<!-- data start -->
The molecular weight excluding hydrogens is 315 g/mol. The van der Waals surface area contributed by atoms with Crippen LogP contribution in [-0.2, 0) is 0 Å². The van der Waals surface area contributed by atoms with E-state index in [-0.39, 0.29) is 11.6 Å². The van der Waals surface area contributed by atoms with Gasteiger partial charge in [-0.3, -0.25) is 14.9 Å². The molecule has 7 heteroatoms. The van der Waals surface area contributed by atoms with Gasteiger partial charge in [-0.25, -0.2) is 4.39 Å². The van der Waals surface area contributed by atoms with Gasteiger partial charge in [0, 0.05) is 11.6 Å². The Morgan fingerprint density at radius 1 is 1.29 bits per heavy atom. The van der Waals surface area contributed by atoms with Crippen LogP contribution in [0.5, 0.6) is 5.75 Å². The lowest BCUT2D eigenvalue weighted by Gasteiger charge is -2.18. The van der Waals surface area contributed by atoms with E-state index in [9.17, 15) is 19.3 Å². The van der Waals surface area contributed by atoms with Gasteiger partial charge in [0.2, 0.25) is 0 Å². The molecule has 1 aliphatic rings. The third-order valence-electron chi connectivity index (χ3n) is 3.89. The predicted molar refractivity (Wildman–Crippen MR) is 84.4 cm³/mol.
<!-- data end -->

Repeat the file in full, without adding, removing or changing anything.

The molecular weight excluding hydrogens is 315 g/mol. The van der Waals surface area contributed by atoms with Crippen LogP contribution in [-0.2, 0) is 0 Å². The van der Waals surface area contributed by atoms with E-state index in [-0.39, 0.29) is 11.6 Å². The van der Waals surface area contributed by atoms with Gasteiger partial charge in [-0.3, -0.25) is 14.9 Å². The molecule has 7 heteroatoms. The van der Waals surface area contributed by atoms with Gasteiger partial charge in [-0.25, -0.2) is 4.39 Å². The van der Waals surface area contributed by atoms with Gasteiger partial charge in [0, 0.05) is 11.6 Å². The Morgan fingerprint density at radius 1 is 1.29 bits per heavy atom. The van der Waals surface area contributed by atoms with Crippen LogP contribution in [0.5, 0.6) is 5.75 Å². The lowest BCUT2D eigenvalue weighted by Gasteiger charge is -2.18. The van der Waals surface area contributed by atoms with E-state index in [9.17, 15) is 19.3 Å². The van der Waals surface area contributed by atoms with Gasteiger partial charge in [0.2, 0.25) is 0 Å². The molecule has 1 aliphatic rings. The third-order valence-electron chi connectivity index (χ3n) is 3.89. The predicted molar refractivity (Wildman–Crippen MR) is 84.4 cm³/mol.